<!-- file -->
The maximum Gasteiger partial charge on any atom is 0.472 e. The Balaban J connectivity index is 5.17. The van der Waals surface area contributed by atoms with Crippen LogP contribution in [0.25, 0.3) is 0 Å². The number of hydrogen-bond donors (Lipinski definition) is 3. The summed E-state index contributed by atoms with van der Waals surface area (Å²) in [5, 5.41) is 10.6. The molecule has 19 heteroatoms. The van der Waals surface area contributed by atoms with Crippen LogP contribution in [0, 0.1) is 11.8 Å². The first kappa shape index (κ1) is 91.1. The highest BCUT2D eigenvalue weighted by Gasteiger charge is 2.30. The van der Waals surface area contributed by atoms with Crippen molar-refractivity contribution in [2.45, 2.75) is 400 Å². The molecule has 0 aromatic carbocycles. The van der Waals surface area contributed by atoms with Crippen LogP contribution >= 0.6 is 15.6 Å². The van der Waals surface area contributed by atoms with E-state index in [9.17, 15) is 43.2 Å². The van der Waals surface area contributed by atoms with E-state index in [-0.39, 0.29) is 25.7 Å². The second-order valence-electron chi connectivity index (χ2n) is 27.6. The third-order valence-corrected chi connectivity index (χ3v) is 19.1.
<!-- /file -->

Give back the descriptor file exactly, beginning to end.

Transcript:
The maximum Gasteiger partial charge on any atom is 0.472 e. The Balaban J connectivity index is 5.17. The van der Waals surface area contributed by atoms with Crippen LogP contribution in [0.25, 0.3) is 0 Å². The number of hydrogen-bond donors (Lipinski definition) is 3. The summed E-state index contributed by atoms with van der Waals surface area (Å²) in [5, 5.41) is 10.6. The molecule has 19 heteroatoms. The van der Waals surface area contributed by atoms with Crippen LogP contribution in [0, 0.1) is 11.8 Å². The first kappa shape index (κ1) is 91.1. The highest BCUT2D eigenvalue weighted by Gasteiger charge is 2.30. The van der Waals surface area contributed by atoms with Crippen molar-refractivity contribution in [2.45, 2.75) is 400 Å². The molecule has 0 aromatic carbocycles. The van der Waals surface area contributed by atoms with Crippen LogP contribution >= 0.6 is 15.6 Å². The van der Waals surface area contributed by atoms with E-state index in [9.17, 15) is 43.2 Å². The van der Waals surface area contributed by atoms with E-state index in [-0.39, 0.29) is 25.7 Å². The second-order valence-electron chi connectivity index (χ2n) is 27.6. The third-order valence-corrected chi connectivity index (χ3v) is 19.1.